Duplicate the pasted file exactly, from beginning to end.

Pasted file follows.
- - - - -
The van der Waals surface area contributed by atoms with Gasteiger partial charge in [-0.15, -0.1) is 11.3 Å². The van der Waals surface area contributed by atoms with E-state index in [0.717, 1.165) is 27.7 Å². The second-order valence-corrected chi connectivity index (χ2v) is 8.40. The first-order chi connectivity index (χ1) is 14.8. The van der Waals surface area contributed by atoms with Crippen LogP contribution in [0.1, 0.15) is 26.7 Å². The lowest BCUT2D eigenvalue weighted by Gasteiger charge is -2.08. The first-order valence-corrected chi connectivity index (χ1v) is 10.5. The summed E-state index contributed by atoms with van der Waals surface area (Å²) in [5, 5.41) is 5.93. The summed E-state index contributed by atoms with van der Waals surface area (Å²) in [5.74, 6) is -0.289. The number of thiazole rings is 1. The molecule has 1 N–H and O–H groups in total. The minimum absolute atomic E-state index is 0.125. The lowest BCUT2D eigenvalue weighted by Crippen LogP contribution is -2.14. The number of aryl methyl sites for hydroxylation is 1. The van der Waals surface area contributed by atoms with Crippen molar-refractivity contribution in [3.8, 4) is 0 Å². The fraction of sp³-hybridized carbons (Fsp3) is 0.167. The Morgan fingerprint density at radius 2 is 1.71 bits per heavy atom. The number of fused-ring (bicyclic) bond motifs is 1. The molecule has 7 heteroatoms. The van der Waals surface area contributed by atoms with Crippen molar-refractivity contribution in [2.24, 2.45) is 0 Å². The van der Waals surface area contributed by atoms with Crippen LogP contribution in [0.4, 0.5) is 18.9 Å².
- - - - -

The van der Waals surface area contributed by atoms with Gasteiger partial charge in [-0.15, -0.1) is 11.3 Å². The van der Waals surface area contributed by atoms with E-state index in [0.717, 1.165) is 27.7 Å². The second-order valence-corrected chi connectivity index (χ2v) is 8.40. The first-order chi connectivity index (χ1) is 14.8. The van der Waals surface area contributed by atoms with Crippen LogP contribution in [0.1, 0.15) is 26.7 Å². The lowest BCUT2D eigenvalue weighted by Gasteiger charge is -2.08. The first-order valence-corrected chi connectivity index (χ1v) is 10.5. The summed E-state index contributed by atoms with van der Waals surface area (Å²) in [5, 5.41) is 5.93. The summed E-state index contributed by atoms with van der Waals surface area (Å²) in [5.74, 6) is -0.289. The number of thiazole rings is 1. The molecule has 1 N–H and O–H groups in total. The minimum absolute atomic E-state index is 0.125. The lowest BCUT2D eigenvalue weighted by Crippen LogP contribution is -2.14. The number of aryl methyl sites for hydroxylation is 1. The van der Waals surface area contributed by atoms with Crippen molar-refractivity contribution in [3.8, 4) is 0 Å². The fraction of sp³-hybridized carbons (Fsp3) is 0.167. The Morgan fingerprint density at radius 2 is 1.71 bits per heavy atom. The number of fused-ring (bicyclic) bond motifs is 1. The molecule has 7 heteroatoms. The van der Waals surface area contributed by atoms with Crippen molar-refractivity contribution in [2.24, 2.45) is 0 Å². The van der Waals surface area contributed by atoms with Crippen LogP contribution in [0.4, 0.5) is 18.9 Å².